Stroke patients are dealing with a wide variety of physical and psychological problems influencing their ability to carry out activities of daily living (ADL). The aim of the present study was to examine the relationship between the activity of daily living performances and degree of after stroke depression (ASD), as well as, the quality of life (QOL) in Iranian stroke survivors.In a cross sectional study, 40 patients with stroke in two Rehabilitation Centers for Stroke Patients, were recruited consecutively. They were assessed using the Modified Barthel Index, the Beck Depression Inventory-II (BDI-II), and a quality of life questionnaire (SF-36). Data were analyzed using Pearson and Spearman correlation coefficient.Sixty five and one-half percent (65.5%) of the studied participants were either fully dependent or needed help in ADL. Also, 72.5% of the participants showed mild to severe ASD. There was a significant negative correlation between ADL performances and ASD and also between QOL and ASD. Furthermore a strong correlation was found between ADL and QOL.ADL have a strong relationship with both level of depression and QOL in patients with stroke. It appears that motivating to perform ADL may enhance QOL. Further investigation with a larger sample size is required to better understand the causal relationship of these factors. HubMed – rehab centers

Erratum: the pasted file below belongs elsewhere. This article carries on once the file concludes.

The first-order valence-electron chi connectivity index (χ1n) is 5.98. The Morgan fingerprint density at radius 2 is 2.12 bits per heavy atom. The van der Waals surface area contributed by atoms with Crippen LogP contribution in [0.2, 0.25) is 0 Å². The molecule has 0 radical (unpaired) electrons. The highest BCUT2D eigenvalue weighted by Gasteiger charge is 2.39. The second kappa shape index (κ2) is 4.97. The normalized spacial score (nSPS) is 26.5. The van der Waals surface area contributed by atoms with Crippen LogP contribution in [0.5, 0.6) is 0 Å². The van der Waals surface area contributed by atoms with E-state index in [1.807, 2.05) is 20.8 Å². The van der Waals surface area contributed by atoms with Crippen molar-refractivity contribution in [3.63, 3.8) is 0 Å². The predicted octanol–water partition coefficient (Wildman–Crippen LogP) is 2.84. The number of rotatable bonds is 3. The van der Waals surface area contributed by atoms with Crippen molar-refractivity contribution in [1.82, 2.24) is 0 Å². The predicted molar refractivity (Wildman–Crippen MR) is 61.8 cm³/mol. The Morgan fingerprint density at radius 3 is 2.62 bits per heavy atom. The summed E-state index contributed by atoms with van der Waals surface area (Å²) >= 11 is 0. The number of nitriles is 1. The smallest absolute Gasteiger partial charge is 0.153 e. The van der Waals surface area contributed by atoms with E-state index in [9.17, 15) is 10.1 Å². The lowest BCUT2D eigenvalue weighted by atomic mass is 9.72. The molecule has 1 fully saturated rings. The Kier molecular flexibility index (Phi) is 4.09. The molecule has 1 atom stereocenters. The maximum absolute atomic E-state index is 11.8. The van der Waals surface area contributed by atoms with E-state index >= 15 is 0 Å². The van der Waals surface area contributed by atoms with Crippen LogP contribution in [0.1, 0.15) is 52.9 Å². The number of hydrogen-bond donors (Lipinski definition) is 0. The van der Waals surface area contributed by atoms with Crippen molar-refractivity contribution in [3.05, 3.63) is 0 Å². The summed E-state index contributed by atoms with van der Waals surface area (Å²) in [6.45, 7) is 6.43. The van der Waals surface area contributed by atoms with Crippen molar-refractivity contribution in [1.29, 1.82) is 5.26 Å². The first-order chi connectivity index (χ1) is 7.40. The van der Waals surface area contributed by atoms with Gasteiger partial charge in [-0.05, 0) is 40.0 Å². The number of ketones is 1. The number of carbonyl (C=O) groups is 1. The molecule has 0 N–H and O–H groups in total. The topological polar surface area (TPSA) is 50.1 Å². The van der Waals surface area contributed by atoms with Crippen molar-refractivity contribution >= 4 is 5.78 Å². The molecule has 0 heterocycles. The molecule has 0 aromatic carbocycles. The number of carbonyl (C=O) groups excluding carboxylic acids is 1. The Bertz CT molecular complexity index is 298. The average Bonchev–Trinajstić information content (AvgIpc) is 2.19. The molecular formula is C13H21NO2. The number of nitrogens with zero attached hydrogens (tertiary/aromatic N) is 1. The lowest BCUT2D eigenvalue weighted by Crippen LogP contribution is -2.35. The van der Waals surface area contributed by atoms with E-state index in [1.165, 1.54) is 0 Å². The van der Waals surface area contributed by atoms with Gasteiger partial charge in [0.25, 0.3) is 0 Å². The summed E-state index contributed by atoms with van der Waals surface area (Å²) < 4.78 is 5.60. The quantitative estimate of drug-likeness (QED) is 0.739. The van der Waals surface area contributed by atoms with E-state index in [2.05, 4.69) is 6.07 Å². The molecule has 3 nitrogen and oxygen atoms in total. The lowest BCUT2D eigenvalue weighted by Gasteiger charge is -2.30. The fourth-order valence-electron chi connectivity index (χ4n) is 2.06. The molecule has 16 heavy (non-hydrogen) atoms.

Psychometric Analyses to Improve the Dutch ICF Activity Inventory.

Optom Vis Sci. 2013 Mar 20;
Bruijning JE, van Rens G, Knol D, van Nispen R

PURPOSE: In the past, rehabilitation centers for the visually impaired used unstructured or semistructured methods to assess rehabilitation needs of their patients. Recently, an extensive instrument, the Dutch ICF Activity Inventory (D-AI), was developed to systematically investigate rehabilitation needs of visually impaired adults and to evaluate rehabilitation outcomes. The purpose of this study was to investigate the underlying factor structure and other psychometric properties to shorten and improve the D-AI. METHODS: The D-AI was administered to 241 visually impaired persons who recently enrolled in a multidisciplinary rehabilitation center. The D-AI uses graded scores to assess the importance and difficulty of 65 rehabilitation goals. For high-priority goals (e.g., daily meal preparation), the difficulty of underlying tasks (e.g., read recipes, cut vegetables) was assessed. To reduce underlying task items (>950), descriptive statistics were investigated and factor analyses were performed for several goals. The internal consistency reliability and test-retest reliability of the D-AI were investigated by calculating Cronbach ? and Cohen (weighted) ?. Finally, consensus-based discussions were used to shorten and improve the D-AI. RESULTS: Except for one goal, factor analysis model parameters were at least reasonable. Internal consistency reliability was satisfactory (range, 0.74 to 0.93). In total, 60% of the 65 goal importance items and 84.4% of the goal difficulty items showed moderate to almost perfect ? values (?0.40). After consensus-based discussions, a new D-AI was produced, containing 48 goals and less than 500 tasks. CONCLUSIONS: The analyses were an important step in the validation process of the D-AI and to develop a more feasible assessment tool to investigate rehabilitation needs of visually impaired persons in a systematic way. The D-AI is currently implemented in all Dutch rehabilitation centers serving all visually impaired adults with various rehabilitation needs. HubMed – rehab centers